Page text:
Witty messages on the back of a vehicle can be amusing for fellow commuters or travellers. Not so, however, those displayed on the paintwork of the campervan company Wicked Campers.
Its messages, of the kind reported in yesterday's Herald on Sunday, are the kind of thing that appeal only to immature or misogynistic minds and are unlikely to be amusing to most people in a following car. They are simply offensive.
Among women who find it so are Cabinet members Paula Bennett, an Associate Minister of Tourism; Louise Upston, Minister for Women; and Maggie Barry, whose Conservation portfolio includes camps where these lurid vans with their juvenile humour pollute a pleasant environment.
These women are well placed to do something about it, and they should. (To suggest, however, that only women find the messages appalling is wrong.)
Ms Bennett says she has suggested to Justice Minister Amy Adams the Advertising Standards Authority be given added powers to control this sort of car signage.
The ASA has already upheld numerous complaints against Wicked Campers, but the ASA is funded by the advertising industry to provide the public with a means of redress against responsible advertisers who care what people think of them and undertake to abide by its rulings.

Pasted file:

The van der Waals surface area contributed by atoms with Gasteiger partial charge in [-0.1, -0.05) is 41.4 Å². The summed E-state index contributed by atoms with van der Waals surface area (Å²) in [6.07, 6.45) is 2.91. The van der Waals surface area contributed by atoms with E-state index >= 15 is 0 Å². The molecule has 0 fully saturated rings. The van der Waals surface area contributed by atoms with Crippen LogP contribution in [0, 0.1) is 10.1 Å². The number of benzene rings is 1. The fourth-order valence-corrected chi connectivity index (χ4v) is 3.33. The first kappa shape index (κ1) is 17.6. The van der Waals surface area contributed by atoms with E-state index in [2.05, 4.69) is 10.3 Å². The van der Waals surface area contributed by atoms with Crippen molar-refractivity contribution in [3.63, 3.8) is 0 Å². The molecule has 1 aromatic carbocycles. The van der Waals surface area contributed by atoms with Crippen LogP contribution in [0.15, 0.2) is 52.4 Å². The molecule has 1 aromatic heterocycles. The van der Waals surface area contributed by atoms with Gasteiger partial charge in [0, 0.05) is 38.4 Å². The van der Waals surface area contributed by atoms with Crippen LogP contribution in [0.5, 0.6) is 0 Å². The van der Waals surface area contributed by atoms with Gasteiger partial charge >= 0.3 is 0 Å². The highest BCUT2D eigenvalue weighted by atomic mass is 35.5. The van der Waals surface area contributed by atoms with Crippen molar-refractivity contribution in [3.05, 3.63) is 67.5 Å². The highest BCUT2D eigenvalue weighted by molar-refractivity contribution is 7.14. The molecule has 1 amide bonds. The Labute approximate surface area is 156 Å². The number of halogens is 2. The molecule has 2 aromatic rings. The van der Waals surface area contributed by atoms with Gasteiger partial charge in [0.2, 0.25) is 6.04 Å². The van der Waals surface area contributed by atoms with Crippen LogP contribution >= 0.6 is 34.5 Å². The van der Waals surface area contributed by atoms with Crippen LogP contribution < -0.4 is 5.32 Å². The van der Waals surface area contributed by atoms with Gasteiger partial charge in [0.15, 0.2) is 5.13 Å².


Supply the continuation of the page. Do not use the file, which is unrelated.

The founder of Wicked Campers, Australian panelbeater John Webb, appears not to care. The company does not respond to complaints to the ASA, let alone accept its decisions.
Rather than turn advertising's voluntary regulating body into a law enforcement agency, the Government would do better to use agencies already equipped to enforce laws against behaviour that deliberately causes offence.
Instant fines could be issued by police road patrols, though applying the laws of offensive behaviour to words on a car would leave a great deal to the discretion of individual officers; some of Wicked Campers' vans simply challenge public health protocols, against smoking and drinking for example.
They may be breaking laws restricting the advertising of these things, but unless the owner or hirer of the van is using it to sell them, a fine would not seem justified.
Sometimes laws have to be left to the discretion of enforcers. The difficulties usually exist more in argument than reality. Just about everybody would agree the references to women and sex on these vans is offensive, including the owners and hirers of them. They want them to be offensive.
It is often said in the name of free speech that people have a right to be offensive and nobody has a right not to be offended.
But it depends on the situation. People who go out of their way to be offended have no grounds for complaint, but travellers on our roads have a right not to find themselves confronted by a grossly crude message on a car in front.
One manager of campgrounds in Queenstown has banned the vans unless they cover their repellent bodywork.
The Conservation Department should do the same at its camps. Out on the roads, instant fines could be refundable when the vehicle is presented with the offending message painted over. That might cause this company to grow up.
Debate on this article is now closed.